Expert advice on where to sell unwanted items hassle-free – the best ways to declutter your space efficiently and lucratively.

A Jolly Festive Exclusive
Woman Holding Cardboard Box Of Unwanted Items Including Christmas Decorations, Clothing and Toys.

Whether you’re decluttering your home, or simply want to clear out gifts received and other items that aren’t suitable, we’ve got the lowdown on where to go to pass along or sell unwanted items.

We’ve been chatting with Victoria, owner of award-winning Surrey Decluttering (based in North West Surrey), about where best to sell or donate things you no longer want or need. 

From clothes to books, tech to toiletries and even unwanted gift cards and teddies, Victoria shares her expert knowledge on where best to pass things along.  Read on to find out where to head to sell or donate your unwanted things.

Go through your current stash and sell/donate any that you know you will not read/use again.

There are easy-to-use apps by companies like Ziffit and Music Magpie that will buy titles from you and collect them from your home, free of charge.  Simply scan the barcodes of these items and they’ll propose a purchase price. Payment typically arrives a few days later.  I’ve used both of these services numerous times and found them to be excellent (depressing as it is how little these items are worth second-hand!)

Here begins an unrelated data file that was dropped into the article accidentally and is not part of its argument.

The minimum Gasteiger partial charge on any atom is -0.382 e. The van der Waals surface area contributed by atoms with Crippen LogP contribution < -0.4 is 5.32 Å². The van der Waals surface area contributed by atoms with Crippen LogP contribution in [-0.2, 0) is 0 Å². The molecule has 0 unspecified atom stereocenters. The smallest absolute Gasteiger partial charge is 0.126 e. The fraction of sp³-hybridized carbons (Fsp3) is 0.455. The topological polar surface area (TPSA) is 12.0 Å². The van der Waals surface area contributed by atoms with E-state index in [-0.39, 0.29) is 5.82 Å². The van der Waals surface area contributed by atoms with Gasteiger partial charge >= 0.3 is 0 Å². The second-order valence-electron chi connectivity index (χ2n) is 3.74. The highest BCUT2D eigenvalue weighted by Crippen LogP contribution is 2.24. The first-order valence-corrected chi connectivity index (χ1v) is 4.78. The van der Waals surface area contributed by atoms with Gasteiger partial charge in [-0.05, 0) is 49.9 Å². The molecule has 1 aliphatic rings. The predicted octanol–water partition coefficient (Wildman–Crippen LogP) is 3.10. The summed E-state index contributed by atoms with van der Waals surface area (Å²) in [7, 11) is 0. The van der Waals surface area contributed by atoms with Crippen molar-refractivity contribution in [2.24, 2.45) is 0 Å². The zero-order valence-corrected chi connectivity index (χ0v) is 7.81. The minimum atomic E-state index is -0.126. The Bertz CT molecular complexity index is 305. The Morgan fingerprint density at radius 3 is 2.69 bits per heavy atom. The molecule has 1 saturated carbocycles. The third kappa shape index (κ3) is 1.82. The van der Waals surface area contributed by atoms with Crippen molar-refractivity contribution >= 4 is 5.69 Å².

Alternatively, you can always drop them off at your local charity stores.

Victoria’s top tips: 

  • Ziffit typically pays more for items so start by scanning there. Any that aren’t accepted, try the Music Magpie app next.
  • Keep your leftover Christmas boxes and packaging to use to box the items up to post.
  • If a specific item is valued particularly highly by places like Ziffit or Music Magpie (typically £4+), it may be worth looking to sell this one to a more bespoke dealer directly for a higher sales price.

Old Phones & Tech

Pop in to your local Cex store and exchange for cash or upgraded tech. Alternatively, check out their online site.

There are also ways to donate these items at the Fonebank.  They will ensure any old data is wiped before selling/passing on the tech, which can be a cause of concern for some.

For things like camera equipment and drones, you can try renting them out instead at Fat Llama.

Toiletries & Perfume Gift Sets

Still have unused body creams and shower gels from giftsets received that you didn’t like the smell of?  Did you know that there are donations points all over the country for these items?

Just as the Food Banks collect (mainly) edible items, The Hygiene Bank helps 6.5 million people in the UK that go without the basic essentials. To help battle hygiene poverty (and declutter), visit The Hygiene Bank for your nearest drop off point (including at many Boots stores).